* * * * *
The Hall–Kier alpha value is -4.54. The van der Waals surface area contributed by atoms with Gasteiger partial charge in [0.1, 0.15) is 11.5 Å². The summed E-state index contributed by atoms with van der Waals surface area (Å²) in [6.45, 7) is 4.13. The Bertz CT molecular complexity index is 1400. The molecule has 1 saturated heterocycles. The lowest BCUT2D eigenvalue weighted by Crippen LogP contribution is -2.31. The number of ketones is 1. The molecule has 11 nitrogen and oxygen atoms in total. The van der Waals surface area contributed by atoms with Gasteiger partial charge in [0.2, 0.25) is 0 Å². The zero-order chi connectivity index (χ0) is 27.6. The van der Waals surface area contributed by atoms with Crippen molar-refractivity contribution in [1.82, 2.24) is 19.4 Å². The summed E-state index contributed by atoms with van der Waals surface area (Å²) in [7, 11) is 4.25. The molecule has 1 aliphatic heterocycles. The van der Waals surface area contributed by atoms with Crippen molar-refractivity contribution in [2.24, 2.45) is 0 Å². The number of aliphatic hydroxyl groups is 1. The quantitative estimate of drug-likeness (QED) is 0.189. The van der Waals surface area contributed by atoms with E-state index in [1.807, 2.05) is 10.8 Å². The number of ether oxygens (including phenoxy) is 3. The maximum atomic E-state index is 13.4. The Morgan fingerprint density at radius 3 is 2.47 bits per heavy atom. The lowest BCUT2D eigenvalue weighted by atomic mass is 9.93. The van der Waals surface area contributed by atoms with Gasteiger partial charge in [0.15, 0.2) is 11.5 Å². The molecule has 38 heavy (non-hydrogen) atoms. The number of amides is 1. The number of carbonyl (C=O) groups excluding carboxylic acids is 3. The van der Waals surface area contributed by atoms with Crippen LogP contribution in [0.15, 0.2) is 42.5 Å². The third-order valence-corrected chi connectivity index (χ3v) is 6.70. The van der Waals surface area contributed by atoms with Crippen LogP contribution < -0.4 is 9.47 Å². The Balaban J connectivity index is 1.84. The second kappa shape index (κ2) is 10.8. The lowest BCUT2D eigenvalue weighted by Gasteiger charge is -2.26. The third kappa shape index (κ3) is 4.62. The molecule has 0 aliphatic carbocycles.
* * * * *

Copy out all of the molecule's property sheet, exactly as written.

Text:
The Hall–Kier alpha value is -4.54. The van der Waals surface area contributed by atoms with Gasteiger partial charge in [0.1, 0.15) is 11.5 Å². The summed E-state index contributed by atoms with van der Waals surface area (Å²) in [6.45, 7) is 4.13. The Bertz CT molecular complexity index is 1400. The molecule has 1 saturated heterocycles. The lowest BCUT2D eigenvalue weighted by Crippen LogP contribution is -2.31. The number of ketones is 1. The molecule has 11 nitrogen and oxygen atoms in total. The van der Waals surface area contributed by atoms with Gasteiger partial charge in [0.2, 0.25) is 0 Å². The zero-order chi connectivity index (χ0) is 27.6. The van der Waals surface area contributed by atoms with Crippen molar-refractivity contribution in [1.82, 2.24) is 19.4 Å². The summed E-state index contributed by atoms with van der Waals surface area (Å²) in [7, 11) is 4.25. The molecule has 1 aliphatic heterocycles. The van der Waals surface area contributed by atoms with Crippen molar-refractivity contribution in [2.24, 2.45) is 0 Å². The number of aliphatic hydroxyl groups is 1. The quantitative estimate of drug-likeness (QED) is 0.189. The van der Waals surface area contributed by atoms with E-state index in [1.807, 2.05) is 10.8 Å². The number of ether oxygens (including phenoxy) is 3. The maximum atomic E-state index is 13.4. The Morgan fingerprint density at radius 3 is 2.47 bits per heavy atom. The lowest BCUT2D eigenvalue weighted by atomic mass is 9.93. The van der Waals surface area contributed by atoms with Gasteiger partial charge in [0.15, 0.2) is 11.5 Å². The molecule has 38 heavy (non-hydrogen) atoms. The number of amides is 1. The number of carbonyl (C=O) groups excluding carboxylic acids is 3. The van der Waals surface area contributed by atoms with Crippen LogP contribution in [0.15, 0.2) is 42.5 Å². The third-order valence-corrected chi connectivity index (χ3v) is 6.70. The van der Waals surface area contributed by atoms with Crippen LogP contribution < -0.4 is 9.47 Å². The Balaban J connectivity index is 1.84. The second kappa shape index (κ2) is 10.8. The lowest BCUT2D eigenvalue weighted by Gasteiger charge is -2.26. The third kappa shape index (κ3) is 4.62. The molecule has 0 aliphatic carbocycles.